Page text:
TWO FCA AML CASES (2020-2021) – LESSONS TO LEARN
In the first action, which the FCA took last summer  against Commerzbank AG's London branch, the FCA imposed a fine of £37.8 million.
Commerzbank London provided products and transaction platforms for many of the bank's global customers.
It was also a hub for sales, trading and due diligence processes for many of the bank's global customers.
The FCA found that for over five years, the bank failed to have effective policies and procedures in place to identify, assess, monitor and manage money laundering risks.
In particular, the FCA found:
- Some parts of the bank's operations failed to verify beneficial ownership details, including in relation to high-risk clients, from a reliable source
- Processes for identifying risks with politically exposed persons were inadequate
- There was no clear process or criteria for terminating a relationship with a customer based on financial crime risks; and
- There were substantial and unjustifiable backlogs in conducting refreshed know your client checks. In October 2016, 1,720 new clients were in a 'huge backlog' awaiting to be on boarded. At this point, the bank had only three staff engaged in this task. By February 2017, the backlogs had increased, and 2,226 existing clients were overdue refreshed KYC checks.
- contributed to additional problems because automated systems lacked up to date information which in turn meant they became less reliable and effective.
- meant investment in systems and controls was wasted on measures that were unable to function as they had been designed or proposed.
Goldman Sachs International (Goldman Sachs)
In the second case, together with the PRA, the FCA imposed a fine of £96.6 million on Goldman Sachs International (Goldman Sachs) concerning three bond transactions which Goldman Sachs arranged for 1MDB, a Malaysian state-owned entity associated with serious embezzlement allegations.
Goldman Sachs was the primary booking entity for these transactions which were negotiated by a deal team based in Asia. The bond issuances had several red flags, none of which were tough to spot:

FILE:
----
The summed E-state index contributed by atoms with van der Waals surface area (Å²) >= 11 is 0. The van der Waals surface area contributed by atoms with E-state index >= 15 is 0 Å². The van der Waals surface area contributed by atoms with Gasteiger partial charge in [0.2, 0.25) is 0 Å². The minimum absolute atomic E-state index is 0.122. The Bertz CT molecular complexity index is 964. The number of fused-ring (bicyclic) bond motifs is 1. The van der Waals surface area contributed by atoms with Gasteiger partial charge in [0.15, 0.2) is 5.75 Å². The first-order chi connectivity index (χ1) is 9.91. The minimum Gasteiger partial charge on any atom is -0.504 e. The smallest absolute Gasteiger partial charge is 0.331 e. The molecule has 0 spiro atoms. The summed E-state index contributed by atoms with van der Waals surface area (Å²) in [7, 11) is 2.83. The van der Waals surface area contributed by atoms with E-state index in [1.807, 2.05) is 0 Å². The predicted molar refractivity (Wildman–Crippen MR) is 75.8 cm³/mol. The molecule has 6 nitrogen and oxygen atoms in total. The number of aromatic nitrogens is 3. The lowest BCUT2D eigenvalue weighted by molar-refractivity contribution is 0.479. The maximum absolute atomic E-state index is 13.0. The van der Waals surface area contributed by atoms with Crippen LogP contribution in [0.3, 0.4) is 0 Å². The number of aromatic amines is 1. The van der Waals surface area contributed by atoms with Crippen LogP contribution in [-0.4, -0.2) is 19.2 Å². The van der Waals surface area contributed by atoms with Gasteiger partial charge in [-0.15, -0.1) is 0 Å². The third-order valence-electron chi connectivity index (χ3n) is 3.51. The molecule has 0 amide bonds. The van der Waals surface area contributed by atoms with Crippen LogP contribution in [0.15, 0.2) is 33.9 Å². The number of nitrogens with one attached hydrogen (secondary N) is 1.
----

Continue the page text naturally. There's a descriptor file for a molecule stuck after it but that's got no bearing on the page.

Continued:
- They were substantial transactions compressed into tight timetables.
- They involved jurisdictions that Goldman Sachs already considered had high risks.
- Goldman Sachs possessed information about a third party whom they considered as high risk and who was said to be closely associated with the transactions.
The FCA found these risks were not adequately explored or considered holistically when approving the bond transactions.
Instead, overreliance was placed on statements of the deal team, who had an evident interest in proceeding with the transactions, to the effect that the third party had no role, despite inconsistent accounts being provided by a senior member of the deal team about the third party's involvement in the first 1MDB bond transaction.
The risk of the third party's involvement was not even raised in the documentation that went before the committees approving the 1MDB Transactions.
Moreover, the approving committees:
- Failed to assess the relevant risks factors either individually or in aggregate when approving the transactions or
- They were not provided with all the information that was available to enable that to happen.
This meant significant reputational and financial crime risks were effectively ignored or censored from the approval process.
A significant failure, in this case, involved:
- The absence of proper record keeping of the identification, management and assessment of the substantial and evident risks involved in the transaction.
Record-keeping is a vitally important part of effective governance.
- It is more than just a minuting of what has happened or being decided but helps to ensure there is an effective and purposeful discipline over the decision-making process.